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P17 Correlates of immunisation status of children under five in badagry local government area, Lagos, Nigeria
  1. Adetola Toye,
  2. Alero Roberts
  1. Department of Community Health and Primary Care, College of Medicine, University of Lagos (CMUL), Lagos, Nigeria


Background Despite the success and cost-effectiveness of immunisation in preventing infectious diseases, vaccine preventable diseases still contribute to child mortality in Africa. Results from the Nigeria Demographic and Health Survey suggest a low coverage of childhood immunisation reporting only 31% of Nigerian children who have received all basic vaccinations. This study aimed to determine the immunisation status of children under five, and significantly associated correlates regarding childhood immunisation and timeliness of vaccine uptake among these children in Badagry Local Government Area (LGA), Lagos, Nigeria.

Methods This descriptive cross-sectional study was conducted among 140 mothers of children under five residing in Badagry LGA, selected using multi-stage sampling. The main outcome was the child’s immunisation status. Data was collected using KoBoToolbox and sought information about immunisation history and associated independent variables of parental age, educational level, occupation, household characteristics, antenatal and birth history. Analysis was done with Epi Info ver 7. Associations between independent and dependent variables were assessed using chi square test with level of significance set at p<0.05. Ethical approval was obtained from Lagos University Teaching Hospital Human Research Ethics Committee (LUTH-HREC).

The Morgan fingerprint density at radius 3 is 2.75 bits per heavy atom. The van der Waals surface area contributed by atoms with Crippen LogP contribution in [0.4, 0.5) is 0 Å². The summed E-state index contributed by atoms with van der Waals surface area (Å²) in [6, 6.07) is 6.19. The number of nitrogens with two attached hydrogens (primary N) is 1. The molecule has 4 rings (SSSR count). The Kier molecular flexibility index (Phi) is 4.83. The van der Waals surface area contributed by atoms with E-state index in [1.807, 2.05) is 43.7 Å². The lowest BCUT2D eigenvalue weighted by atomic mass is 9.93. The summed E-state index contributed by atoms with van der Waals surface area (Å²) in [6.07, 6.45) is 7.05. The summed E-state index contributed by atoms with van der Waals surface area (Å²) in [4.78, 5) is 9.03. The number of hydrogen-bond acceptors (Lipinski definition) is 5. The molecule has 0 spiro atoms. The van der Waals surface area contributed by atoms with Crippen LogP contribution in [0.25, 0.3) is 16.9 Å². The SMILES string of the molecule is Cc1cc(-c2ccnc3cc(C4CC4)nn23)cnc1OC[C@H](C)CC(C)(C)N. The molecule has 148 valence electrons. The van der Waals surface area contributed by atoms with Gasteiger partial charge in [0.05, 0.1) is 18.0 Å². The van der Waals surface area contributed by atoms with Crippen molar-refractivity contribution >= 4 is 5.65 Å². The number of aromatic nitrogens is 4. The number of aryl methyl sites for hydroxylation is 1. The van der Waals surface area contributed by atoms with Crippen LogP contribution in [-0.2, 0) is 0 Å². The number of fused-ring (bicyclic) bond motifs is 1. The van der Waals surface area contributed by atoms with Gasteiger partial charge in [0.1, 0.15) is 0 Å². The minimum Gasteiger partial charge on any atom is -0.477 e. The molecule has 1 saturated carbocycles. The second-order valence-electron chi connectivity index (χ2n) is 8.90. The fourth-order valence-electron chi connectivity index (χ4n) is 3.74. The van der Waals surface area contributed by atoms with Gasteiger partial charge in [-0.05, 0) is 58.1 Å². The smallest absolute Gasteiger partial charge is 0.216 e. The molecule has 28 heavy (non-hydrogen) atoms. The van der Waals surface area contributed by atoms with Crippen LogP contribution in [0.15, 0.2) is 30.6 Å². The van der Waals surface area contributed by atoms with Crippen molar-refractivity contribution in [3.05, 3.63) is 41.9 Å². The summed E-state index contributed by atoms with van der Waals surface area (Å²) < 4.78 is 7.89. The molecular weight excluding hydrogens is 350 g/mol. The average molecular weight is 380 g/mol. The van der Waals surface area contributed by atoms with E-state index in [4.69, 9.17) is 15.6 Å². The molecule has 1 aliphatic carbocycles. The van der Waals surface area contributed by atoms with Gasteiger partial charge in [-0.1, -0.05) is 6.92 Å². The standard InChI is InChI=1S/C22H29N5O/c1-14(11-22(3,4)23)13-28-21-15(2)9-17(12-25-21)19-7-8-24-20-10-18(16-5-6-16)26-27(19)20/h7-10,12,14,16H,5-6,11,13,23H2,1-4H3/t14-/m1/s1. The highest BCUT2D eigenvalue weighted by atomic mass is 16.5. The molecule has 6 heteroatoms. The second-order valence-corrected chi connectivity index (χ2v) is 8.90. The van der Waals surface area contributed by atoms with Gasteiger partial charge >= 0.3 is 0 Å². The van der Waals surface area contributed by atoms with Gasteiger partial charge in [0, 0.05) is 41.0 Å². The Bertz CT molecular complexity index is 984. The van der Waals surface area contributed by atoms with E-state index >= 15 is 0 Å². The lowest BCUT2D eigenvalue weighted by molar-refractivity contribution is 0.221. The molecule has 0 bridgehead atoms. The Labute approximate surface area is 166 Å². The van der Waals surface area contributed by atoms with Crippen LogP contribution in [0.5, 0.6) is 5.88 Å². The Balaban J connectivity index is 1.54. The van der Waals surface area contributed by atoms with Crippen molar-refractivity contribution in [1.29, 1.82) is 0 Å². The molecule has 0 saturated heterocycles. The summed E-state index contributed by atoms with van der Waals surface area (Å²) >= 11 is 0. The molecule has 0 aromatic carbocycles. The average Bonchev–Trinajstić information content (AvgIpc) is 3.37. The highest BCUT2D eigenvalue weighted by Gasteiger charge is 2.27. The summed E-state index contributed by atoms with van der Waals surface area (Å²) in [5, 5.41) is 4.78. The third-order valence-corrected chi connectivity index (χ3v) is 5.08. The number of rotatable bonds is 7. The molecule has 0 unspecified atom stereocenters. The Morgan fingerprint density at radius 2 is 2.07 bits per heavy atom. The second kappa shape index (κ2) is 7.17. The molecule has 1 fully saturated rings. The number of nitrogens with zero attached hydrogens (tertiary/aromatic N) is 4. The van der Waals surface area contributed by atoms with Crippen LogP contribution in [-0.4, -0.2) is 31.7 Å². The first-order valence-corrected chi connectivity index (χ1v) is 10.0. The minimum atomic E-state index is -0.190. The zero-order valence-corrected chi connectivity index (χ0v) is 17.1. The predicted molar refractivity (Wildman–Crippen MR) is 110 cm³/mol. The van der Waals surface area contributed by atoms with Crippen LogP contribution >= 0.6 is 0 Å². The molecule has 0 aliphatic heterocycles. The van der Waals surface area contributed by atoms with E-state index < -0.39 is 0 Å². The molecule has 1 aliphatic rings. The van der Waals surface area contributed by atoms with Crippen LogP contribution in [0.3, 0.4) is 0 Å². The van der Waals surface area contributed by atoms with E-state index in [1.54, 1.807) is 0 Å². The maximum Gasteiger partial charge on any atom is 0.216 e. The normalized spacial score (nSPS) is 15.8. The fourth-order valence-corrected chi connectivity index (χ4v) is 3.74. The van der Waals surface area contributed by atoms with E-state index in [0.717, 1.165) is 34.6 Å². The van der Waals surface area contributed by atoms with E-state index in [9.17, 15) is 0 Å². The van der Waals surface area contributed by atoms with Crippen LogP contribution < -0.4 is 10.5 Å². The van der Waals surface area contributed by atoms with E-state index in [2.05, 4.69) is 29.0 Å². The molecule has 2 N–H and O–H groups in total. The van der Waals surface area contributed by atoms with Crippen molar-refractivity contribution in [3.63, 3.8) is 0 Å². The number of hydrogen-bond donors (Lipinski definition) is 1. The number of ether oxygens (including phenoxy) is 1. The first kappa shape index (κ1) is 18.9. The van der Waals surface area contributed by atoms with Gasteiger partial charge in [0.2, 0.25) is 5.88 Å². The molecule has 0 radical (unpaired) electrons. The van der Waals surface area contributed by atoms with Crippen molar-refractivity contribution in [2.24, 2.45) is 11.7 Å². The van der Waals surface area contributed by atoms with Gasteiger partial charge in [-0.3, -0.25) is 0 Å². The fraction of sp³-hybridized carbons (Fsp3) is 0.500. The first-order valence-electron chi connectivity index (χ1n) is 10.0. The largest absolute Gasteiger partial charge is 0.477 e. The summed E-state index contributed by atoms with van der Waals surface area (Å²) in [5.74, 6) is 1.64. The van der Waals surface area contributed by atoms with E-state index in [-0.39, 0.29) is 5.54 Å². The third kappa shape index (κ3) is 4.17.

Results Majority (78.57%) of children were fully immunised in a timely manner, 7.86% were fully immunised in an untimely manner, 10.71% were incompletely immunised for age and only 4 children were unvaccinated. Although aware of childhood immunisation, 63.57% of them had poor knowledge regarding childhood immunisation. Statistically significant associations were found between a child’s immunisation status and maternal age (p=0.0072), mother’s highest educational level (p=0.0000), her husband’s age (p=0.0001) and highest educational level (p=0.0000), estimated household monthly income (p=0.0292), number of siblings a child had (p=0.0001), child’s place of birth (p=0.0000), antenatal care (p=0.0000) and vaccination card availability (p=0.0000).

Conclusion Badagry LGA is a major border town with heavy cross-border traffic facilitating transmission of diseases internationally. The gaps in immunization status of the children can be attributed to most mothers having poor overall knowledge. Parental age, educational level, estimated household income and household composition have significant impact on immunisation coverage and significantly, all unvaccinated children belonged to mothers with poor overall knowledge. Major limitations to this study were language barrier and unwillingness of mothers to be interviewed. This study demonstrates the need for continuous community engagement to improve immunisation completeness and timeliness of vaccine uptake.

  • Immunisation status
  • Completeness
  • Timeliness

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